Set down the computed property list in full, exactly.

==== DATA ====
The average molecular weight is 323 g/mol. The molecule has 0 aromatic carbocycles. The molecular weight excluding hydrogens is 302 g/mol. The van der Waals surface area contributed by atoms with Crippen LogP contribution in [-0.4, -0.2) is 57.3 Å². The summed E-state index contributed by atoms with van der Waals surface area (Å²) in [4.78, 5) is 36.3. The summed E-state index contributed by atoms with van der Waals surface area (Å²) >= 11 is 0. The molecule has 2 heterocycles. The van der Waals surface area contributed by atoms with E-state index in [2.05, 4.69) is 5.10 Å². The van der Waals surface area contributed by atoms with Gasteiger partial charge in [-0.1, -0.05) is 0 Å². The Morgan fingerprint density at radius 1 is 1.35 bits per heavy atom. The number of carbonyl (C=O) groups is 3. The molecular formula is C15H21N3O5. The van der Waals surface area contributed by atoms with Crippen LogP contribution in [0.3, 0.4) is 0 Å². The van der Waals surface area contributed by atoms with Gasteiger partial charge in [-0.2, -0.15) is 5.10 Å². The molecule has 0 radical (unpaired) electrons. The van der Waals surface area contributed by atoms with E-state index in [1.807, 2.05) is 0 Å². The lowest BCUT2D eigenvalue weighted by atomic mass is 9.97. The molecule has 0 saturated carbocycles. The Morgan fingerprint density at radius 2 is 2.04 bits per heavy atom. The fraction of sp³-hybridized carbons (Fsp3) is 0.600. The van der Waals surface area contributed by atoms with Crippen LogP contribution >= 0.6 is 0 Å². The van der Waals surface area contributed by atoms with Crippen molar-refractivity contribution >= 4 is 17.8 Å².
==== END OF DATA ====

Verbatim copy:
The average molecular weight is 323 g/mol. The molecule has 0 aromatic carbocycles. The molecular weight excluding hydrogens is 302 g/mol. The van der Waals surface area contributed by atoms with Crippen LogP contribution in [-0.4, -0.2) is 57.3 Å². The summed E-state index contributed by atoms with van der Waals surface area (Å²) in [4.78, 5) is 36.3. The summed E-state index contributed by atoms with van der Waals surface area (Å²) >= 11 is 0. The molecule has 2 heterocycles. The van der Waals surface area contributed by atoms with E-state index in [2.05, 4.69) is 5.10 Å². The van der Waals surface area contributed by atoms with Gasteiger partial charge in [-0.1, -0.05) is 0 Å². The Morgan fingerprint density at radius 1 is 1.35 bits per heavy atom. The number of carbonyl (C=O) groups is 3. The molecular formula is C15H21N3O5. The van der Waals surface area contributed by atoms with Crippen LogP contribution in [0.3, 0.4) is 0 Å². The van der Waals surface area contributed by atoms with Gasteiger partial charge in [-0.2, -0.15) is 5.10 Å². The molecule has 0 radical (unpaired) electrons. The van der Waals surface area contributed by atoms with E-state index in [1.807, 2.05) is 0 Å². The lowest BCUT2D eigenvalue weighted by atomic mass is 9.97. The molecule has 0 saturated carbocycles. The Morgan fingerprint density at radius 2 is 2.04 bits per heavy atom. The fraction of sp³-hybridized carbons (Fsp3) is 0.600. The van der Waals surface area contributed by atoms with Crippen LogP contribution >= 0.6 is 0 Å². The van der Waals surface area contributed by atoms with Crippen molar-refractivity contribution >= 4 is 17.8 Å².